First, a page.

Objective: We tested the possibility that monitoring a display wherein critical signals for detection were defined by a stereoscopic three-dimensional (3-D) image might be more resistant to the vigilance decrement, and to temporal declines in cerebral blood flow velocity (CBFV), than monitoring a display featuring a customary two-dimensional (2-D) image. Background: Hancock has asserted that vigilance studies typically employ stimuli for detection that do not exemplify those that occur in the natural world. As a result, human performance is suboptimal. From this perspective, tasks that better approximate perception in natural environments should enhance performance efficiency. To test that possibility, we made use of stereopsis, an important means by which observers interact with their everyday surroundings. Method: Observers monitored a circular display in which a vertical line was embedded. Critical signals for detection in a 2-D condition were instances in which the line was rotated clockwise from vertical. In a 3-D condition, critical signals were cases in which the line appeared to move outward toward the observer. Results: The overall level of signal detection and the stability of detection over time were greater when observers monitored for 3-D changes in target depth compared to 2-D changes in target orientation. However, the 3-D display did not retard the temporal decline in CBFV. Conclusion: These results provide the initial demonstration that 3-D displays can enhance performance in vigilance tasks. Application: The use of 3-D displays may be productive in augmenting system reliability when operator vigilance is vital.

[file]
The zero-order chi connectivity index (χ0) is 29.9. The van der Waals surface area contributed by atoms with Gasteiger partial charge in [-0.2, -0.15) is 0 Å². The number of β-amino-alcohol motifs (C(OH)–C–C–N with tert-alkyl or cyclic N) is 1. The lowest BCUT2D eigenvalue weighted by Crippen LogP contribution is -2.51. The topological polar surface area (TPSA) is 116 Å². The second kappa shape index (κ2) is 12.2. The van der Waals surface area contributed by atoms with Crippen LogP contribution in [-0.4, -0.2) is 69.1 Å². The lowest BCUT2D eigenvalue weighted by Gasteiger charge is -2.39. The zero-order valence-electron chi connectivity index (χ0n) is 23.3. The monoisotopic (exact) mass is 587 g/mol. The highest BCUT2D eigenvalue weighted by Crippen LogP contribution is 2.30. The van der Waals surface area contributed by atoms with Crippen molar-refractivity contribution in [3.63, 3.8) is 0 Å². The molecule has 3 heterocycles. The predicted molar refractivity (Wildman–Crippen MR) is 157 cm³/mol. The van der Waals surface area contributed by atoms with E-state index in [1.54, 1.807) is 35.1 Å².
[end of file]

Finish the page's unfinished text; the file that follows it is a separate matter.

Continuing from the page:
- depth perception
- simulator sickness